Warriors play at their best when these statistical trends occur

Warriors play at their best when these statistical trends occur

Editor's note: Grant Liffmann (@grantliffmann) is the co-host of Warriors Outsiders, which airs on NBC Sports Bay Area 90 minutes before each home game and 60 minutes after every game. Each week, Grant will drop his Outsider Observation on the state of the Dubs.

How many times have you heard these statements?

"The Warriors are at their best when they take of the ball."... "The Warriors need to shoot more 3s" ... "It's important for the Warriors to get out in transition"

I'm guessing you have heard them quite a bit. But are there statistics to show that they are true? Let's take a look at some key statistical indicators that show when the Warriors are at their best.

The Warriors are 27-2 this season when they have an assist-to-turnover ratio over 2.2 assists to every one turnover

There it is -- the Warriors truly are better when they take care of the ball. It has been well chronicled that the Warriors have games where they become careless and even a bit reckless with their passes, leading to high turnover totals. And yet, the Warriors STILL lead the NBA in assist-to-turnover ratio at 2.13 assists to every turnover.

The biggest reason for that impressive ratio is their historically high assists totals since Steve Kerr installed his offense five years ago. With the high volume of passes, ball movement, and assists, naturally, turnovers will come as well. But when the Warriors find a way to do a little better than their season average and boost their assist-to-turnover ratio by a small margin of 0.9, all of a sudden they are practically unbeatable. 

Warriors are 31-1 this season when they shoot 40 percent or better from three-point land
Warriors are 12-3 this season when they attempt 40 or more three-pointers
Warriors are 7-15 this season when 57.5 percent or more of their total points are made off 2-point field goals

Here is the part that many Warriors fans fuss about. The Warriors have arguably the two best three-point shooters of all time on their team, so why don't they shoot from deep more often?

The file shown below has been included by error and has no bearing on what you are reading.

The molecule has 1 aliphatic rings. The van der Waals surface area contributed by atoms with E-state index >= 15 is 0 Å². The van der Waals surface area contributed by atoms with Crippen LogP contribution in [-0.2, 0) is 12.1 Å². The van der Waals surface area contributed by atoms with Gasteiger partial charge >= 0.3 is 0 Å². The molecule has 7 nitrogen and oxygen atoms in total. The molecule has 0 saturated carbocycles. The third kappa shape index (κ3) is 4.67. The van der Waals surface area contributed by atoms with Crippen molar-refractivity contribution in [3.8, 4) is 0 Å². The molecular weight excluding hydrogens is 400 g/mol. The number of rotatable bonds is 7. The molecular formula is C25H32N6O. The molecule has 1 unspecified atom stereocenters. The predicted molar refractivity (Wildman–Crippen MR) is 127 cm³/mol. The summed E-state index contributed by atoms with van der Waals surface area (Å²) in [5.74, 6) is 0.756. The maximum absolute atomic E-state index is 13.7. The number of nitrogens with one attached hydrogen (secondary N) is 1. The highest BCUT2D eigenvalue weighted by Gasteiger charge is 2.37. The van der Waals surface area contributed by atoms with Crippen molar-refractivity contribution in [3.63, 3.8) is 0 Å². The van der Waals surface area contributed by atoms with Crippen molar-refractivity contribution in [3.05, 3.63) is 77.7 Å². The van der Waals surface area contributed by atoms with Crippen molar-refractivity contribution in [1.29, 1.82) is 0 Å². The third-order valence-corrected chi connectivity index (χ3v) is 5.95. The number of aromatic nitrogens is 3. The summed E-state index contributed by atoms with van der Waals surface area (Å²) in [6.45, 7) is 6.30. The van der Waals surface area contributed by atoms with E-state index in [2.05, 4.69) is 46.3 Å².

Well, these stats should just make the clamoring grow louder.

The Warriors rank third in the NBA in three-point percentage at 38.3 percent. So when the Warriors simply shoot 2 percent better from deep than their season average, yet again they are practically unbeatable. 

Every game has a different feel and each opponent's defensive strategy will dictate the way in which the Warriors will attack with the ball. If the opponent is sending defenders aggressively towards the three-point line, then it would make sense for the Warriors to exploit them in the paint.

However, as the stats show, when the Warriors shoot a high-volume of three-point field goals, they become very hard to beat. When the Warriors make a majority of their points from two-point range, it usually means they have struggled shooting the ball from deep, and therefore they are a much lesser team. 

While the team does not "live or die" by the three-point shot, the Warriors are nearly immortal when they are hitting their shots from deep

Warriors are 27-5 this season when they score 20 or more fast break points
Warriors are 26-0 this season when they have an effective field goal percentage over 59 percent (EFG % explained here)

When the Warriors get into transition and push the pace, they are at their best. The Warriors are tied for second in the NBA in fast-break points at 19.1 per game, so yet again, when the Warriors play just a bit better than their average, they become a dominant force.

The reason I included the effective field goal percentage statistic was to show that the team does not only become more efficient when hitting their three-point shots. Their field goal percentage rises considerably when in transition and getting easy uncontested baskets, which therefore raises their effective field goal percentage.

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Warriors are 17-2 this season when they attempt 25 or more free throws

It is hard to draw fouls when a team completely lives behind the three-point line. That is why it is always important for the Warriors to stay aggressive and attack the rim as well.

The more the Warriors push the pace and force the defense to scramble, the more fouls they will draw. The team is fifth in the NBA in free throw percentage at 80 percent, so when they get to the line, they rack up a lot of free points.

It is no wonder that the Warriors are very hard to beat when they constantly go to the charity stripe. 

How John Stockton ruined Steve Kerr's chances of going to Gonzaga

How John Stockton ruined Steve Kerr's chances of going to Gonzaga

Warriors coach Steve Kerr played his college ball at the University of Arizona.

Why didn't the eight-time NBA champion go to Gonzaga instead?

Well, there's a hilarious story that provides the answer. Kerr recently was a guest on the "Scorebook Live Today" podcast with former Gonzaga guard Dan Dickau, and shared the details.

"So they were recruiting me my senior year. And I didn’t have any offers in the middle of my senior year, but I was getting some interest," Kerr explained. "Gonzaga sent me a letter, made a couple calls and they said, ‘Hey, we want you to come on a visit when the season’s over.’ And I said, 'Great.' I was excited. It was my first visit anywhere.

"They said, ‘Just bring your stuff -- you can play when you’re up here.’ I said, 'Perfect.' And I go up and see the campus, see the locker room, meet the coaches -- all that stuff. And they said, ‘Hey, our guys are going to play pickup. You should go join them.’ I said, 'Perfect.'